Robust Learning of Tactile Force Estimation through Robot Interaction
Balakumar Sundaralingam, Alexander (Sasha) Lambert, Ankur Handa, Byron Boots, Tucker Hermans, Stan Birchfield, Nathan Ratliff, Dieter Fox
Current methods for estimating force from tactile sensor signals are either inaccurate analytic models or task-specific learned models. In this paper, we explore learning a robust model that maps tactile sensor signals to force. We specifically explore learning a mapping for the SynTouch BioTac sensor via neural networks. We propose a voxelized input feature layer for spatial signals and leverage information about the sensor surface to regularize the loss function. To learn a robust tactile force model that transfers across tasks, we generate ground truth data from three different sources: (1) the BioTac rigidly mounted to a force torque~(FT) sensor, (2) a robot interacting with a ball rigidly attached to the same FT sensor, and (3) through force inference on a planar pushing task by formalizing the mechanics as a system of particles and optimizing over the object motion. A total of 140k samples were collected from the three sources. We achieve a median angular accuracy of 3.5 degrees in predicting force direction~(66% improvement over the current state of the art) and a median magnitude accuracy of 0.06~N~(93% improvement) on a test dataset. Additionally, we evaluate the learned force model in a force feedback grasp controller performing object lifting and gentle placement.
Dataset Collection Protocol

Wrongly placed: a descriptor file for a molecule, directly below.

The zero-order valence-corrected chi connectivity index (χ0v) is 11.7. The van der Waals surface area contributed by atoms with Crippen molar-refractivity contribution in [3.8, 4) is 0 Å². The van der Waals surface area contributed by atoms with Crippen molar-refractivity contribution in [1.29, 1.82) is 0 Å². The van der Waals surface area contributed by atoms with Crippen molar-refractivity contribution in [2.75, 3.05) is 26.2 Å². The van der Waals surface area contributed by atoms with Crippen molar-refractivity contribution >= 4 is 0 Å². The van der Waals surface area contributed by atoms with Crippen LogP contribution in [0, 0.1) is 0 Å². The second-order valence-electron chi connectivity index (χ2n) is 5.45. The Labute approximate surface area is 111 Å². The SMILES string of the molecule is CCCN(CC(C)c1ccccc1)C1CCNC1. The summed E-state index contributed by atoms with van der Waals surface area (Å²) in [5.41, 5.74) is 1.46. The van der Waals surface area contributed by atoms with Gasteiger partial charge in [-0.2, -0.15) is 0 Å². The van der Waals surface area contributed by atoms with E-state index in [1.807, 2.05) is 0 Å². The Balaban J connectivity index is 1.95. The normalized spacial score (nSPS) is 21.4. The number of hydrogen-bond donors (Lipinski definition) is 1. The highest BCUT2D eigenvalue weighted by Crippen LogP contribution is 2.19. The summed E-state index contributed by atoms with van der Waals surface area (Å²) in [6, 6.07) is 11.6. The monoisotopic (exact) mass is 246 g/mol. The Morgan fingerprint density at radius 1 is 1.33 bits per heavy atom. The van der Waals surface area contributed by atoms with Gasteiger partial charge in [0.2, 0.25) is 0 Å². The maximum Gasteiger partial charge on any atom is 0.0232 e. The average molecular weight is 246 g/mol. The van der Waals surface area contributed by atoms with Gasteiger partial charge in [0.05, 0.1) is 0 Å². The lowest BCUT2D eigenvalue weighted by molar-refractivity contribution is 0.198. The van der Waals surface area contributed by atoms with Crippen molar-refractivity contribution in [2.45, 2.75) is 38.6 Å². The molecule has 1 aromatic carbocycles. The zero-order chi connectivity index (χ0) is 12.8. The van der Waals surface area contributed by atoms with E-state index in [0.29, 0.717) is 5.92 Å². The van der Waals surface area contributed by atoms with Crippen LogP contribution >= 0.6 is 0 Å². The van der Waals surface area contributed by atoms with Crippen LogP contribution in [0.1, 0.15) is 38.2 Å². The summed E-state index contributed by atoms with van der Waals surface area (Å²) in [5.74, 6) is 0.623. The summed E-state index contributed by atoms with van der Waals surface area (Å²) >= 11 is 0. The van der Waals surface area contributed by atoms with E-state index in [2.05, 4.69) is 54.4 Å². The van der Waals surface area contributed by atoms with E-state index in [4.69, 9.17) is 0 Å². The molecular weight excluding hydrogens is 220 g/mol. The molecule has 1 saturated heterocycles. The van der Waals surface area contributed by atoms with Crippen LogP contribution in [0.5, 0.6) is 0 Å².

We collected ground truth data from three sources as described in the paper. We provide additional details on the data collection here.
For the planar-pushing data collection, we tracked the pose of the BioTac sensor and the pushed box by using DART with contact prior to prevent the BioTac mesh from penetrating the box due to noisy image from the depth camera. We used rosbag to bag all the required topics during our data collection process. DART tracks at 60Hz while the biotac sensor readings are at 100Hz. We smooth and resample the pose data by applying a third order Savitzky–Golay filter with a window size of 51. We compute the velocity and acceleration of the box and the biotac from the smoothed and resampled pose data.
Due to time synchronization issues in ROS, at every time-step we additionally check if the biotac is not in contact with the box and project the biotac to be in contact by moving the pose along the smoothed spline function. This projection ensures the force inference optimization computes a realistic force, given the instantaneous object motion. We compute the force only when the object is in motion. We assume the object is static when the L-1 norm of instantaneous object velocity is less than 5e-3.
Force Feedback for Object Manipulation
In the paper we only reported the results when the force magnitude is set to 2N. When we tested a force magnitude of 0.75N, only our method was able to successfully lift the objects. The other methods failed to lift, hence we couldn't perform placement experiments at 0.75N for the other methods. At 0.75N, our method obtained similar results to the reported 2N.
Error Analysis Plots:
In the paper, we only reported scaled errors~(Fig.5 in the submitted paper) to analyze the improvement of our proposed approach on learning the force model.
We show additional plots here. Specifically:
- We plot the absolute magnitude error without scaling, to show the accuracy of our proposed model.
- We also report the 2d projected error for the planar-pushing source as we only have ground truth from planar motion.
No Projection for planar-pushing
We see that with a model trained on just rigid-ft, the magnitude error is very large for the learned models. The analytic model has lower error in the absolute magnitude across different data sources as the linear model is able to capture the magnitude. The analytic model performs worse in the direction.
2d projected error for planar-pushing
By computing the 2d projected error for the planar pushing source, we see the error computed is smaller than when no projection is used.
We show a zoomed version of the magnitude error without the rigid-ft for clarity.